Let me give you an example. 

Let's pretend that your vision is that 100% of your students pass algebra one by the time they leave eighth grade. Okay. Now, you might be thinking, well, that's only for math teachers. But now algebra one involves a certain kind of reasoning and thinking that can be taught in every single classroom. So Is the PD that you're providing for Teachers Helping Teachers understand the kind of reasoning and thinking that is required by algebra one, and showing them how they can apply it to other subjects? If it's not doing that, why are we doing it? Second thing is that, let's say that's your vision, but your mission is also we want to spark curiosity and a love for learning. While then you does your PD show teachers how to spark curiosity and the love for learning. If not, you don't need to be doing it. Let's say that your core values are keep it simple. And the second core value is stick with it until you find a solution. Does your PD show teachers how to simplify their work? Or give them strategies for finding solutions? So if your PD is not moving your teachers closer to your vision? If it's not directly impacting your mission, or your core values, you should not be doing it. Okay. So that's first. Now, once the PD has passed that hurdle, the next step is that whatever it is that you want teachers to learn, you have to ask yourself, Okay, we're doing this PD, what do we want teachers to do with it? So is this information that's just like, Oh, that's nice, but I'm not expecting teachers to apply it? Am I expecting every teacher to take this PD and implement it in their classroom? am I expecting teachers to take this PD and adjust it so that they can implement it in their classrooms? Like what do I want people to do with it? And I am always amazed when I talk to principals, and I say, Okay, well, why are you doing the PD? And they said, because the teachers need it and said, Well, what do you expect them to do with it? I wanted to use it. How exactly? And they don't know, because they've never been asked that question, and they haven't thought it through.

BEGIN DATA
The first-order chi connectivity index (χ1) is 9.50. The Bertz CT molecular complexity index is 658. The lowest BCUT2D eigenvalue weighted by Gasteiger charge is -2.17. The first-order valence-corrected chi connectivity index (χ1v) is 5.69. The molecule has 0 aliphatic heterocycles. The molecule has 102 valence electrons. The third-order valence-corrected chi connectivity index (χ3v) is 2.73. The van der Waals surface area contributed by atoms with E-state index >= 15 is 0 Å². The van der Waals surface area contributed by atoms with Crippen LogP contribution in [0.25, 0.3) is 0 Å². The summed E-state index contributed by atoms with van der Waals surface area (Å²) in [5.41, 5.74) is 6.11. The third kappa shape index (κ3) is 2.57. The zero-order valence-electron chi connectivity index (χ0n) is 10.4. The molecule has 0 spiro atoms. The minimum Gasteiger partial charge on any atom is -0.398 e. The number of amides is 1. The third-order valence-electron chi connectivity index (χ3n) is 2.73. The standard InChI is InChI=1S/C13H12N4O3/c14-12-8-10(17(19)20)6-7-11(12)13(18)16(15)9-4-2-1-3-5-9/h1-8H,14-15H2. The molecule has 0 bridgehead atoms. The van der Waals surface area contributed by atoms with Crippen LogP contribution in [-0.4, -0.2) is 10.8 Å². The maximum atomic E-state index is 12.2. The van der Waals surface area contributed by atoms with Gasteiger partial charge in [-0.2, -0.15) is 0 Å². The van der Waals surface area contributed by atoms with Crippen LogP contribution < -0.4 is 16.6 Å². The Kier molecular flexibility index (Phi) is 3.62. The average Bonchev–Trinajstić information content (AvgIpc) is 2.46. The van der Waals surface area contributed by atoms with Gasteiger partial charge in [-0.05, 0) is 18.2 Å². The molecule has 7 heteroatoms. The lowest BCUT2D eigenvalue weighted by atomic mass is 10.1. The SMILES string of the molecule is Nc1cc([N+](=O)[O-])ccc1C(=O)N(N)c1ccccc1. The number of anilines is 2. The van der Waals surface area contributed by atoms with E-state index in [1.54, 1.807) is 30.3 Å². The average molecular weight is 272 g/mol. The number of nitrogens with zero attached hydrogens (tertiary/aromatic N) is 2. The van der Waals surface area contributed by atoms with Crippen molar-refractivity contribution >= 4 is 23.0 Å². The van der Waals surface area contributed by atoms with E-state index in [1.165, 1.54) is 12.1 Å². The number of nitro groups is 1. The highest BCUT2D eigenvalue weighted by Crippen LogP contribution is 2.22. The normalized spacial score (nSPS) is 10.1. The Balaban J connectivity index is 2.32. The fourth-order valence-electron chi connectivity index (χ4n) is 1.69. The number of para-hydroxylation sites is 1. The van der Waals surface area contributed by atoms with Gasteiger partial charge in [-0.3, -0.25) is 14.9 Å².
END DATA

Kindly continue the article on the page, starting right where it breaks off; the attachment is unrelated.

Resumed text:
So I want you to do that. Now, when I give this PD, what is my expectation around how teachers will use this PD, and you need to be very, very clear. And until you are clear about it, you don't need to be sharing that PD, you need to know what you want teachers to deal with it before you roll it out. So that the expectation is clear from the very beginning. Okay, so the third thing that you need to consider is that teachers no matter who they are, they're always going to fall into one of four categories. When it comes to the thing you want them to do with the PD. There's some teachers who don't understand it, who don't have the knowledge or skills necessary to implement that PD effectively. There's a second group of teachers who can take that, that PD, and they can begin to implement it, but they're going to struggle with implementation, the implementation is going to be incomplete somehow, they may try it once and fumble at it. And then they do it inconsistently going forward, they're going to struggle with the implementation themselves. There's a third group of teachers who are already implementing that PD to some degree, but the way that they're implementing it isn't serving all kids. And so it needs some refinement to in order for it to be able to serve all kids. And then there's a fourth group of teachers who could probably teach that PD and do just as good of a job at it as as whoever you hired, or whatever program you're using, they're already implementing it, they're already doing a great job. And they will not get value out of that PD, unless that PD pushes their practice for it. They're looking for ways to take what they're already doing and push their practice forward. And so you have to make that they have to have that consideration.